The great modern actress Glenn Close -- five times nominated for Academy Awards -- isn't mad at Katharine Hepburn. She would have reason to be, however, if she were so inclined. In his bestseller, "Kate Remembered," Scott Berg says Hepburn didn't like Close close-up.
"She has big feet," Berg quotes Hepburn about the Tony and Emmy winner.
In fact, Close -- who does a nice star turn in Merchant-Ivory's "Le Divorce" has very nice, sexy, normal-to-smallish size feet. I was introduced to them the other night clad in pumps.
"I had to laugh when I read that," Close told me. "I've been thinking about writing an Op Ed piece about her. A few years ago I participated in a Kennedy Center Honors tribute to her. She wrote me a wonderful letter afterwards that I might quote from. I know she came to see us three times when I was on Broadway in "The Real Thing." That's where the feet thing came from. I was barefoot in it."
Hepburn would have had to be using binoculars even from the front row to get much of a view of Close's toes, however.
Close always felt a certain close-ness to Hepburn. Like the late star, she too comes from Connecticut and had a doctor father. There's no question that the two women share a patrician acting style that makes them a cut above. And Close, like Hepburn, lives an independent lifestyle on the East Coast, far from Hollywood, tabloids and convention.
Right now she's filming the remake of "The Stepford Wives" in, of all places, her hometown of Greenwich, Conn. She and Christopher Walken are one couple. Matthew Broderick and Nicole Kidman are another.
And then there's Bette Midler.
"Wait 'til you see Bette Midler!" Close exclaimed, and her eyes rolled around with delight.
As for Hepburn, if the Berg book seems too much about Scott Berg, you might take a look at the Septmeber issue of Premiere. They've got a fantastic oral history of the actress put together by writer Al Weisel and editor Kathy Heintzelman -- with great reminiscences from an all-star cast of real friends including Christopher Reeve, Anthony Harvey, Lauren Bacall, Angela Lansbury, Sam Waterston, Mark Rydell, Edward Albee, Sidney Lumet and others.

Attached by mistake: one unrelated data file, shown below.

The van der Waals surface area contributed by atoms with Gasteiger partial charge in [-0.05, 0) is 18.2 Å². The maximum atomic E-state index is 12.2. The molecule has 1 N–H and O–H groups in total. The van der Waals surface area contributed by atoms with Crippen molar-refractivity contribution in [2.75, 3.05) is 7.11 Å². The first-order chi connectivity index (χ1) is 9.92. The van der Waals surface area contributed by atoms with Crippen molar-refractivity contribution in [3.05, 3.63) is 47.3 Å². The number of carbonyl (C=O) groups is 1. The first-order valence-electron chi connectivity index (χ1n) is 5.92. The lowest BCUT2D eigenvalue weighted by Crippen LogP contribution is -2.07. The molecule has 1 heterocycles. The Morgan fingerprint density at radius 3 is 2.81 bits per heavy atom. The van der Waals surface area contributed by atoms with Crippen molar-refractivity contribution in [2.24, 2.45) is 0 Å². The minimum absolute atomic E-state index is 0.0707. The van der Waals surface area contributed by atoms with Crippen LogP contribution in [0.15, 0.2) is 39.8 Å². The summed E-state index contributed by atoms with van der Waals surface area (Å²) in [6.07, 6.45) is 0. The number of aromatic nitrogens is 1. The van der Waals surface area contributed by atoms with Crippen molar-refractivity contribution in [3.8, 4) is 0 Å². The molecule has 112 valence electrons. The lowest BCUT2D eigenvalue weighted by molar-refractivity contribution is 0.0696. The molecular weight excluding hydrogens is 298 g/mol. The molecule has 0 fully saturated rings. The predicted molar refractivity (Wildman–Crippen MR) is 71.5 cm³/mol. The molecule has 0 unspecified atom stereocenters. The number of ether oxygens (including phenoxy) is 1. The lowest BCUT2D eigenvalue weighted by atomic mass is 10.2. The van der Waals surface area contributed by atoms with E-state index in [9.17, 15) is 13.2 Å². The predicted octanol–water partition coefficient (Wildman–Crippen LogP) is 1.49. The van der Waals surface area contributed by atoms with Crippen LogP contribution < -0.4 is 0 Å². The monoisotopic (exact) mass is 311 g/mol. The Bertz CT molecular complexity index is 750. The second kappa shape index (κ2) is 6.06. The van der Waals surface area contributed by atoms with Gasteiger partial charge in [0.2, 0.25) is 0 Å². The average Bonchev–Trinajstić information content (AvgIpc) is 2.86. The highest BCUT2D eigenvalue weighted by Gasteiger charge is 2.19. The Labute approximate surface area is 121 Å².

Premiere, by the way, continues to be the little engine that could, providing excellent coverage of the movie business every month with the fewest resources of any magazine. It's much more informative than anything put out by Conde Nast, and is produced on a fraction of the budget. I will be relying on their Fall Preview coverage, for example. The new issue also features the first look, on the cover, of Tom Cruise in "The Last Samurai."
Last night, during her puff piece on Kevin Costner on "Prime Time Live," Diane Sawyer said, "We checked, and 'Waterworld' made $350 million worldwide." She was responding to Costner's assertion that the movie "made a lot of money."
The 1995 epic in fact, according to the Internet Movie Database, made $255 million worldwide. It also cost $175 million. In the United States, the movie grossed $88 million. According to showbizdata.com, its prints and ads cost an additional $36 million. Its best weekend take in the United States, where it was made and where we live, was $21 million. It was considered a failure.
Interestingly, showbizdata.com says "Waterworld" has a worldwide take of $137.25 million. They take in the U.S. box office plus Australia, Germany, the United Kingdom, Sweden, France and Brazil.
Granted, in countries where English doesn't matter, "Waterworld" attracted audiences. Exotic fish loved it. Johnny Gill was surely a fan.
(The people had gills, get it?)
Costner is busy publicizing "Open Range" (a Disney movie, which Sawyer didn't mention -- her network is owned by Disney). Rather than accentuating his successes like "Dances with Wolves" and "The Bodyguard," Costner is taking personal umbrage at descriptions of "Waterworld" and "The Postman" as flops. The latter cost over $100 million to make and took in a mere $17 million.
I don't know what to do with Kevin Costner. He's very charming in person. He's made some good movies and some really bad ones. He has Oscars. Obviously, he's proud of "Waterworld," a film whose director (Kevin Reynolds, his "best" friend) was pushed out before the film was finished being made.
But if Costner just said, 'Yeah, it was kind of a bust but I'm proud of it,' I think everyone would walk away happy. But you can't rewrite history. "Waterworld" joins "The Postman," "Ishtar," "Heaven's Gate," "Swept Away," "Glitter," "Gigli" and many others on the all-time turkey list. Gobble, gobble.